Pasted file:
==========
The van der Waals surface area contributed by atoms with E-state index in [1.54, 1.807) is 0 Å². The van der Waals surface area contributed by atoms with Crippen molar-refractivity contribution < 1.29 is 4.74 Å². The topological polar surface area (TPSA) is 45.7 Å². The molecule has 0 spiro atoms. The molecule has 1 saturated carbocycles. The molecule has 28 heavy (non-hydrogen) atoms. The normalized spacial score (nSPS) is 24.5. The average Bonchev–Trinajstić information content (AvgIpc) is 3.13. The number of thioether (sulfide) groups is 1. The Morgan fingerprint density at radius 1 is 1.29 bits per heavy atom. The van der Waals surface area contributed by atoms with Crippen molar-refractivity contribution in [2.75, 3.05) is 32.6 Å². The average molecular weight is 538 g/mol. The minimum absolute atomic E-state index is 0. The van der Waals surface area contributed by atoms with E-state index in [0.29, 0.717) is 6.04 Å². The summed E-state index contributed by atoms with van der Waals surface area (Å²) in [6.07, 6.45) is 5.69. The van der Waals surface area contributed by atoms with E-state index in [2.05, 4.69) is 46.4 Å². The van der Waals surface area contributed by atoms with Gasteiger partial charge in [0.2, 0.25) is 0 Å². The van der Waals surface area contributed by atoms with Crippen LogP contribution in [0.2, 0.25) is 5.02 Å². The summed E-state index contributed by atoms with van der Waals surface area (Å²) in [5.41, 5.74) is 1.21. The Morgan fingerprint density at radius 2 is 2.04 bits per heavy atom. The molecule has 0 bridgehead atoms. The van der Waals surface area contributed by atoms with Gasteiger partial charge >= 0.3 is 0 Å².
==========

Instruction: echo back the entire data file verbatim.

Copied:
The van der Waals surface area contributed by atoms with E-state index in [1.54, 1.807) is 0 Å². The van der Waals surface area contributed by atoms with Crippen molar-refractivity contribution < 1.29 is 4.74 Å². The topological polar surface area (TPSA) is 45.7 Å². The molecule has 0 spiro atoms. The molecule has 1 saturated carbocycles. The molecule has 28 heavy (non-hydrogen) atoms. The normalized spacial score (nSPS) is 24.5. The average Bonchev–Trinajstić information content (AvgIpc) is 3.13. The number of thioether (sulfide) groups is 1. The Morgan fingerprint density at radius 1 is 1.29 bits per heavy atom. The van der Waals surface area contributed by atoms with Crippen molar-refractivity contribution in [2.75, 3.05) is 32.6 Å². The average molecular weight is 538 g/mol. The minimum absolute atomic E-state index is 0. The van der Waals surface area contributed by atoms with E-state index in [0.29, 0.717) is 6.04 Å². The summed E-state index contributed by atoms with van der Waals surface area (Å²) in [6.07, 6.45) is 5.69. The van der Waals surface area contributed by atoms with E-state index in [2.05, 4.69) is 46.4 Å². The van der Waals surface area contributed by atoms with Gasteiger partial charge in [0.2, 0.25) is 0 Å². The van der Waals surface area contributed by atoms with Crippen LogP contribution in [0.2, 0.25) is 5.02 Å². The summed E-state index contributed by atoms with van der Waals surface area (Å²) in [5.41, 5.74) is 1.21. The Morgan fingerprint density at radius 2 is 2.04 bits per heavy atom. The molecule has 0 bridgehead atoms. The van der Waals surface area contributed by atoms with Gasteiger partial charge >= 0.3 is 0 Å².